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Christian Policy In The Minority

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The NYTimes carried a piece over the weekend under the headline:

Social Conservatives, However Reluctant, Are Warming to the Idea of Trump

That means that Trump has become the presumptive Republican nominee essentially without the social conservative vote.  That has not happened in my political lifetime.  Romney due to his Mormon faith, divided the social conservative vote to some extent, but Trump, with the exception of Falwell, Jr., did without.

Social conservatives, largely Christians, find themselves not just in a minority position, but unable to even play a “spoiler” role.  So how is a Christian to react?  What is to be our policy positions?

I know that I am struggling with that question.  I know that the way back to the position of influence we have enjoyed is through evangelism, not the ballot box.  However, that does not relieve me, as a Christian, of my obligation to use my vote and my influence in the manner best suited to my religious devotion in this current election.

I do not have answers at the moment.  But my devotion this morning, written by Mark Roberts, gave me a great starting point:

This passage makes me wonder in what ways I have put aside the worship God desires, choosing instead to worship in the ways of my sinful world. What first comes to mind is my tendency to think of a worship service primarily in terms of whether I like it or not. If I enjoy the music, if the sermon speaks to me, then I like the service. Then worship is good. By making myself and my feelings the main purpose of worship, I have bought into the ways of the culture. I have lost touch with the real purpose of worship, which is not my pleasure, but God’s pleasure. The question I should be asking about any worship service is not, “Do I like it?” but rather, “Am I truly worshiping God in this service? Am I giving myself to him? Am I loving him with heart, soul, mind, and strength?” I know I’m not the only one who struggles to make God the true center of worship, because we all live in a culture that places us in the center.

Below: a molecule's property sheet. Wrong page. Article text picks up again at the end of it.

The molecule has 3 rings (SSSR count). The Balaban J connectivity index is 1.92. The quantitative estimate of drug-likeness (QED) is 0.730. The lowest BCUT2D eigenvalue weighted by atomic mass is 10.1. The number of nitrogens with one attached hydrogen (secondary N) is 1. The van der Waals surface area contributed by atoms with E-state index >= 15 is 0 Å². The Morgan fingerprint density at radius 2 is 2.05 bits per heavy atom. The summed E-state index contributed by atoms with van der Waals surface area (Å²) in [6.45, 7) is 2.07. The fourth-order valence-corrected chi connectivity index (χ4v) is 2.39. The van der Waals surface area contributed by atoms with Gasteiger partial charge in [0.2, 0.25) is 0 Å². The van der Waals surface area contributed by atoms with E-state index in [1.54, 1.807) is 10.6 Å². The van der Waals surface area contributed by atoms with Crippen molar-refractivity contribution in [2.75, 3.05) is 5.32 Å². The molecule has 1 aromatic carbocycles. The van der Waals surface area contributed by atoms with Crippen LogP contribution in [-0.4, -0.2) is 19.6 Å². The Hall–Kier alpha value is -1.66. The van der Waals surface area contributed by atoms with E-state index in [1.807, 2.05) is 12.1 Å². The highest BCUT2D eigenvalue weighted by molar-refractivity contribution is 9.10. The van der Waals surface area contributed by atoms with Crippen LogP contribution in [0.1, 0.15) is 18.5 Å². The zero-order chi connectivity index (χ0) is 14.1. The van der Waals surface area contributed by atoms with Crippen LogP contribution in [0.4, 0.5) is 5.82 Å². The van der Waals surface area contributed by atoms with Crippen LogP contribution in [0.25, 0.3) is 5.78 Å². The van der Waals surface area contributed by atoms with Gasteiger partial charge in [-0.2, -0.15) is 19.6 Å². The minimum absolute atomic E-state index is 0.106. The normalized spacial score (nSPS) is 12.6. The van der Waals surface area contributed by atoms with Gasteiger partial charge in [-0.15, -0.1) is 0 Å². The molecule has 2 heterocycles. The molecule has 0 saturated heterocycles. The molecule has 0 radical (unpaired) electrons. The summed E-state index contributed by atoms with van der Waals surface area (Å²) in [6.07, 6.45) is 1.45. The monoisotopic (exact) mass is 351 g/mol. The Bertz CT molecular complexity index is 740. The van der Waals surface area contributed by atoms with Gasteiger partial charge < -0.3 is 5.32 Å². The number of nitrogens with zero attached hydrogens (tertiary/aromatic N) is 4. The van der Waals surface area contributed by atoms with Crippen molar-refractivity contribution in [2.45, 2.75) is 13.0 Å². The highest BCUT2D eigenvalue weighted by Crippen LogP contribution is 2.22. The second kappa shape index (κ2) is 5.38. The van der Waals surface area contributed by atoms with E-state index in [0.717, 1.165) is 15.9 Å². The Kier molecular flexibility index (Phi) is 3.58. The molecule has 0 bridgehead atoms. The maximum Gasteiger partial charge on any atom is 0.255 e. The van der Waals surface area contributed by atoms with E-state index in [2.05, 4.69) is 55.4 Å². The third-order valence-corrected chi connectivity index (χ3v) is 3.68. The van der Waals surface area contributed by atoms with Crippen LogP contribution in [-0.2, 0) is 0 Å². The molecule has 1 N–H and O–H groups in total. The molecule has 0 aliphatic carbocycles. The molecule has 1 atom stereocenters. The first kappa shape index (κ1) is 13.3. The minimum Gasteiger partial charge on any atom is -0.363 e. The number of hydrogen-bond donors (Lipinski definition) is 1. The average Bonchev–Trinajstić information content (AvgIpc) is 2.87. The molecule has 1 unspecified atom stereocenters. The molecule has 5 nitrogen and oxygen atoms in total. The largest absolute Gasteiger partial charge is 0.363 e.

So, my idolatrous mountains tell me, “It’s all about you, Mark. You’re the center.” Scripture tells me, “It’s not about you. It’s about God and his purpose. God is the center.

My starting point is to put aside my own thoughts and desires and to think about what is best for God and what is best for the nation.

In light of that I ponder a single question this morning.  Jesus said he came not to abolish the Law, but to fulfill it.  We have traditionally focused on having the nation’s laws comport, as much as feasible, with God’s laws, but I wonder if in doing so we have not focused too much on the law and not enough on the fulfillment of it that Christ offered?

Right now I have far more questions than I have answers, but then asking the questions is how we get to the answers.

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